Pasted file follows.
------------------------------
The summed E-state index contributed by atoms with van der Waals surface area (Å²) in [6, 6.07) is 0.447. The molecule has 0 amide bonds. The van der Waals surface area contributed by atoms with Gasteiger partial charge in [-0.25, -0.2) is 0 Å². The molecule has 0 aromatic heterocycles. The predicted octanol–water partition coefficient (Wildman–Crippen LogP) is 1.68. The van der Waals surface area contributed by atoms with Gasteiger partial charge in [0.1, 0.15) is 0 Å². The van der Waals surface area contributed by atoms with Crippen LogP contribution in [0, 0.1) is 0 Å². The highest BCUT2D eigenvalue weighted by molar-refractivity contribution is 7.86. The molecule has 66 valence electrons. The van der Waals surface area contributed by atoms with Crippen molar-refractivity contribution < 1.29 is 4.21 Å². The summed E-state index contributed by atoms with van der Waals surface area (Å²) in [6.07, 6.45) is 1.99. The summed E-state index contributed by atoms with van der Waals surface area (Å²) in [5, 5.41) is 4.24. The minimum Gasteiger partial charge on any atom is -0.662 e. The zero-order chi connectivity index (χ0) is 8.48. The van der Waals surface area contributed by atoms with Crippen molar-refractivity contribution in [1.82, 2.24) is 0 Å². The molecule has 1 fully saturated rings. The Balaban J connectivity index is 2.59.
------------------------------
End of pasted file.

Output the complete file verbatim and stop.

The summed E-state index contributed by atoms with van der Waals surface area (Å²) in [6, 6.07) is 0.447. The molecule has 0 amide bonds. The van der Waals surface area contributed by atoms with Gasteiger partial charge in [-0.25, -0.2) is 0 Å². The molecule has 0 aromatic heterocycles. The predicted octanol–water partition coefficient (Wildman–Crippen LogP) is 1.68. The van der Waals surface area contributed by atoms with Gasteiger partial charge in [0.1, 0.15) is 0 Å². The van der Waals surface area contributed by atoms with Crippen LogP contribution in [0, 0.1) is 0 Å². The highest BCUT2D eigenvalue weighted by molar-refractivity contribution is 7.86. The molecule has 66 valence electrons. The van der Waals surface area contributed by atoms with Crippen molar-refractivity contribution < 1.29 is 4.21 Å². The summed E-state index contributed by atoms with van der Waals surface area (Å²) in [6.07, 6.45) is 1.99. The summed E-state index contributed by atoms with van der Waals surface area (Å²) in [5, 5.41) is 4.24. The minimum Gasteiger partial charge on any atom is -0.662 e. The zero-order chi connectivity index (χ0) is 8.48. The van der Waals surface area contributed by atoms with Crippen molar-refractivity contribution in [1.82, 2.24) is 0 Å². The molecule has 1 fully saturated rings. The Balaban J connectivity index is 2.59.